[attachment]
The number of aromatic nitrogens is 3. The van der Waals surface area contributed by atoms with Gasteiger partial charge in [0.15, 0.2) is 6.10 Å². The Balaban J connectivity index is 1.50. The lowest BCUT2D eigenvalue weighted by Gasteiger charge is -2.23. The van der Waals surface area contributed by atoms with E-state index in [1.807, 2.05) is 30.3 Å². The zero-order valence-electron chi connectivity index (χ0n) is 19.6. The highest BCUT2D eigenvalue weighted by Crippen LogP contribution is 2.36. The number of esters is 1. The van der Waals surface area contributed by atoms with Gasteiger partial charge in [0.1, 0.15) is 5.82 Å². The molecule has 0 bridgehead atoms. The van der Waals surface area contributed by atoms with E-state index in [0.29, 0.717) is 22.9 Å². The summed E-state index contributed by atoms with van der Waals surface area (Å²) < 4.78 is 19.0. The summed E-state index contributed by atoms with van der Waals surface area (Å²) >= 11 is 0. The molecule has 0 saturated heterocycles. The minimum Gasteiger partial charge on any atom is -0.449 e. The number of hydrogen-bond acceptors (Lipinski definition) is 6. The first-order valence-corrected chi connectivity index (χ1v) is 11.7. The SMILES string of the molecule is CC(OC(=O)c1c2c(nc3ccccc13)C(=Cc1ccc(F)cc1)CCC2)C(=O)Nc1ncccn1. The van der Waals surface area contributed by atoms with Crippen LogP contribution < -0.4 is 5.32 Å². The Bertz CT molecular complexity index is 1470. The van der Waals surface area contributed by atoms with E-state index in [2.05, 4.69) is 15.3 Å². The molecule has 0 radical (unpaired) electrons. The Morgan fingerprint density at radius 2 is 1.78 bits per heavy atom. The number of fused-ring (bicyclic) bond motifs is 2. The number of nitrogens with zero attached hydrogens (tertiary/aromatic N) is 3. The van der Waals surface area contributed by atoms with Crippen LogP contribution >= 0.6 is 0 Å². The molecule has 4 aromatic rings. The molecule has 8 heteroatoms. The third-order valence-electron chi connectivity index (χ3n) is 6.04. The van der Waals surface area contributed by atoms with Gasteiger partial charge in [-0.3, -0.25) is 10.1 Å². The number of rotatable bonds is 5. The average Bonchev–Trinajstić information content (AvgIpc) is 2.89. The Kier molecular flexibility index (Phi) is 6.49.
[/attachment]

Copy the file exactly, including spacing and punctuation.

The number of aromatic nitrogens is 3. The van der Waals surface area contributed by atoms with Gasteiger partial charge in [0.15, 0.2) is 6.10 Å². The Balaban J connectivity index is 1.50. The lowest BCUT2D eigenvalue weighted by Gasteiger charge is -2.23. The van der Waals surface area contributed by atoms with E-state index in [1.807, 2.05) is 30.3 Å². The zero-order valence-electron chi connectivity index (χ0n) is 19.6. The highest BCUT2D eigenvalue weighted by Crippen LogP contribution is 2.36. The number of esters is 1. The van der Waals surface area contributed by atoms with Gasteiger partial charge in [0.1, 0.15) is 5.82 Å². The molecule has 0 bridgehead atoms. The van der Waals surface area contributed by atoms with E-state index in [0.29, 0.717) is 22.9 Å². The summed E-state index contributed by atoms with van der Waals surface area (Å²) < 4.78 is 19.0. The summed E-state index contributed by atoms with van der Waals surface area (Å²) >= 11 is 0. The molecule has 0 saturated heterocycles. The minimum Gasteiger partial charge on any atom is -0.449 e. The number of hydrogen-bond acceptors (Lipinski definition) is 6. The first-order valence-corrected chi connectivity index (χ1v) is 11.7. The SMILES string of the molecule is CC(OC(=O)c1c2c(nc3ccccc13)C(=Cc1ccc(F)cc1)CCC2)C(=O)Nc1ncccn1. The van der Waals surface area contributed by atoms with Crippen LogP contribution < -0.4 is 5.32 Å². The Bertz CT molecular complexity index is 1470. The van der Waals surface area contributed by atoms with E-state index in [2.05, 4.69) is 15.3 Å². The molecule has 0 radical (unpaired) electrons. The Morgan fingerprint density at radius 2 is 1.78 bits per heavy atom. The number of fused-ring (bicyclic) bond motifs is 2. The number of nitrogens with zero attached hydrogens (tertiary/aromatic N) is 3. The van der Waals surface area contributed by atoms with Crippen LogP contribution >= 0.6 is 0 Å². The molecule has 4 aromatic rings. The molecule has 8 heteroatoms. The third-order valence-electron chi connectivity index (χ3n) is 6.04. The van der Waals surface area contributed by atoms with Gasteiger partial charge in [-0.3, -0.25) is 10.1 Å². The number of rotatable bonds is 5. The average Bonchev–Trinajstić information content (AvgIpc) is 2.89. The Kier molecular flexibility index (Phi) is 6.49.